I am currently working on a book about North American leaf-mining insects. These are larvae of certain moths, flies, beetles, and sawflies that feed between the epidermal layers of leaves. These insects are typically quite host-specific, and the form of the mine varies considerably depending on what insect produces it. As a result, it is often possible to identify the responsible insect using only the host plant and mine characteristics, but no one has attempted to compile this information into a usable guide. For this project, I am attempting to compile all of the known natural history information for leafminers occurring in the continental US and Canada.
The bulk of my book will consist of photographically illustrated keys to leaf mines organized by host plant, with notes on biology and distribution provided for each species covered. It will also give an overview of the natural history of leafminers in general and of each group of leaf-mining insects, supplemented with photographs of adult and immature stages.
I have completed a massive literature review and have just recently finished constructing the keys and writing species accounts, so I am now putting together the introductory chapters. In addition to the literature review, this project is also incorporating a substantial amount of original research. I have been obsessively collecting and rearing leafminers for several years now, and I am continually adding my own observations for species with incomplete or no published natural history information, documenting new host plant and parasitoid records, and occasionally discovering new species. In addition to intensive work throughout New England, I have spent several months traveling throughout the US to photograph and collect leaf mines.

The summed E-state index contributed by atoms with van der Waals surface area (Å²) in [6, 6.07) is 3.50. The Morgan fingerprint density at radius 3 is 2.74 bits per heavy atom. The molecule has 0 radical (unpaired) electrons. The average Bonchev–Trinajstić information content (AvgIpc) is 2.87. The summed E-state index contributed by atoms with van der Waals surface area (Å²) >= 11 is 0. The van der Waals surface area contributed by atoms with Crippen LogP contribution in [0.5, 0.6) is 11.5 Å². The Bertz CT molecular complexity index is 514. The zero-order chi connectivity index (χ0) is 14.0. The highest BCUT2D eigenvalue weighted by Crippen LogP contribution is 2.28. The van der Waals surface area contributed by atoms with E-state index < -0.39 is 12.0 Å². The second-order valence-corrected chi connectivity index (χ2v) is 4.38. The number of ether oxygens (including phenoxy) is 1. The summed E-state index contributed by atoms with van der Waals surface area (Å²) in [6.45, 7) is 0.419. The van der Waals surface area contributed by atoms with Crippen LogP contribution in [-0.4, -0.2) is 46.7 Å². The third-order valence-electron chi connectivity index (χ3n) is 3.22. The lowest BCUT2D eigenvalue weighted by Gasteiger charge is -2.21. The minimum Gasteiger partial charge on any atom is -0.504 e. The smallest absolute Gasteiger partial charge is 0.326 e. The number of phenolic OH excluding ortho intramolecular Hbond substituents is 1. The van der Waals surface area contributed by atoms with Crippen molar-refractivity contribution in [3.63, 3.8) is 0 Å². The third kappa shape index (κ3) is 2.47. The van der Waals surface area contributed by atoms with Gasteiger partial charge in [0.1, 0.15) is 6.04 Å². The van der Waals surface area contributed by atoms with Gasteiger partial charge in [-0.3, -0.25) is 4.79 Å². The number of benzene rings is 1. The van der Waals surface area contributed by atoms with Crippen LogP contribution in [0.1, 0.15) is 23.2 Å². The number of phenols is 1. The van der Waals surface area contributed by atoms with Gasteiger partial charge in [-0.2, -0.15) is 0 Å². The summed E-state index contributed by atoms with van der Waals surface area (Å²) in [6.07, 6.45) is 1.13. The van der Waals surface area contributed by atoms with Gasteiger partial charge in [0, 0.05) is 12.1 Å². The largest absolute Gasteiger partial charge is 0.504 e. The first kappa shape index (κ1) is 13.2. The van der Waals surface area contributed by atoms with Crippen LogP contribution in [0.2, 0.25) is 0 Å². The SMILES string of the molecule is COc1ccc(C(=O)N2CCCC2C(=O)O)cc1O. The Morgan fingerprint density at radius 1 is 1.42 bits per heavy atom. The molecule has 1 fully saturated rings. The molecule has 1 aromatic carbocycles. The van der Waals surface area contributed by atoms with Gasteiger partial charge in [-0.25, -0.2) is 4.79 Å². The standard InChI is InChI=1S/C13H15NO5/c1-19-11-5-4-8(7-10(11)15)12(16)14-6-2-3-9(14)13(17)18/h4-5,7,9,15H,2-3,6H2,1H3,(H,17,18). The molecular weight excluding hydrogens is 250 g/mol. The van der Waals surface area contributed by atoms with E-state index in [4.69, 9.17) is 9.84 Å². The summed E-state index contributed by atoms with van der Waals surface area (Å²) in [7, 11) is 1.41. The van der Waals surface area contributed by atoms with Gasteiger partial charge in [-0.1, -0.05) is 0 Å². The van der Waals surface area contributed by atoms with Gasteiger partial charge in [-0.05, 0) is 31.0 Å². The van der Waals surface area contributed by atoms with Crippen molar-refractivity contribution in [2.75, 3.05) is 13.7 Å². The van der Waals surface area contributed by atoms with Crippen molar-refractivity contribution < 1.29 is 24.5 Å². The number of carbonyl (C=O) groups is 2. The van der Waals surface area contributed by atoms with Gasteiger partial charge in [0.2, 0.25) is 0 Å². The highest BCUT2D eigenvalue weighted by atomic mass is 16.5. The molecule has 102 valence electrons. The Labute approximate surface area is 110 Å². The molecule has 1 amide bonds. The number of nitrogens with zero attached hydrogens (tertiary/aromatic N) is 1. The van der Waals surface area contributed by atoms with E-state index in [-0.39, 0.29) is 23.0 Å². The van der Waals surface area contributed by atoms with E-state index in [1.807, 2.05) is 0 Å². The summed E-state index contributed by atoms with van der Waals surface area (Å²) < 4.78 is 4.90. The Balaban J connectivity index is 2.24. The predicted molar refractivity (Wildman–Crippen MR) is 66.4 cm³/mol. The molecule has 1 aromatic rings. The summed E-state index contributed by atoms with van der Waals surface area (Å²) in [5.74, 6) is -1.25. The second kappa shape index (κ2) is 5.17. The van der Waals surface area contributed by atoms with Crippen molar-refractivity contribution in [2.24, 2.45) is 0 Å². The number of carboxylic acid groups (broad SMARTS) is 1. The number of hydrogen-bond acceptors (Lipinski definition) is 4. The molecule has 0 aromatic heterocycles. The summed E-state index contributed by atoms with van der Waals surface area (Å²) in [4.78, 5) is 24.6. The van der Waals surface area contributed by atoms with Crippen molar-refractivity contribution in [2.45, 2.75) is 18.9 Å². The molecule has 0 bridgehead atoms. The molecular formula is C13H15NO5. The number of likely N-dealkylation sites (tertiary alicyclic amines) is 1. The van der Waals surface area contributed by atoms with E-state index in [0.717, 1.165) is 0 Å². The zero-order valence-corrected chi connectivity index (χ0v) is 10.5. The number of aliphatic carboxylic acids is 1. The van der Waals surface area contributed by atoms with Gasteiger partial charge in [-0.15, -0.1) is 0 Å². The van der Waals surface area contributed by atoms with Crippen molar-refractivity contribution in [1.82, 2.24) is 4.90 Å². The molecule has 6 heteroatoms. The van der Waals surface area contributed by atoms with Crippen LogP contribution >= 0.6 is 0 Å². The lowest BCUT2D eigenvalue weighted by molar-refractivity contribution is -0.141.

If you are interested in supporting this project, there are a few ways you can help. Working as a field botanist, I have a good grip on plant identification in New England, but I need help figuring out some of the leafminer host plants I’ve found elsewhere in the US. I have been uploading photos of these here, organized by location, and I would appreciate any comments.
I am also interested in seeing photos of leaf mines. Feel free to submit images of unidentified mines to this page on BugGuide.net, which I check regularly. Reviewing these helps me refine the keys I’m creating, and often alerts me to the existence of leaf mines that are unknown to science. Ideally, photos should show both sides of the leaf, and backlit shots can be very helpful.
Finally, I would welcome financial support. I am conducting this research independently, and my expenses are considerable: travel; photography equipment; collecting vials; pins, vials, and other materials for preserving insects; postage for sending specimens to specialists around the world; page charges for publishing my discoveries in scientific journals; and so on. If you are aware of a foundation that gives grants to fund projects of this sort (to unaffiliated researchers without PhDs), please let me know, and if you would like to make a donation of your own, you can click the button below.
For an introduction to the world of leafminers, see chapter 10 of my first book, or you can see all of my blog posts about leafminers here. There are also several great websites dedicated to European leafminers: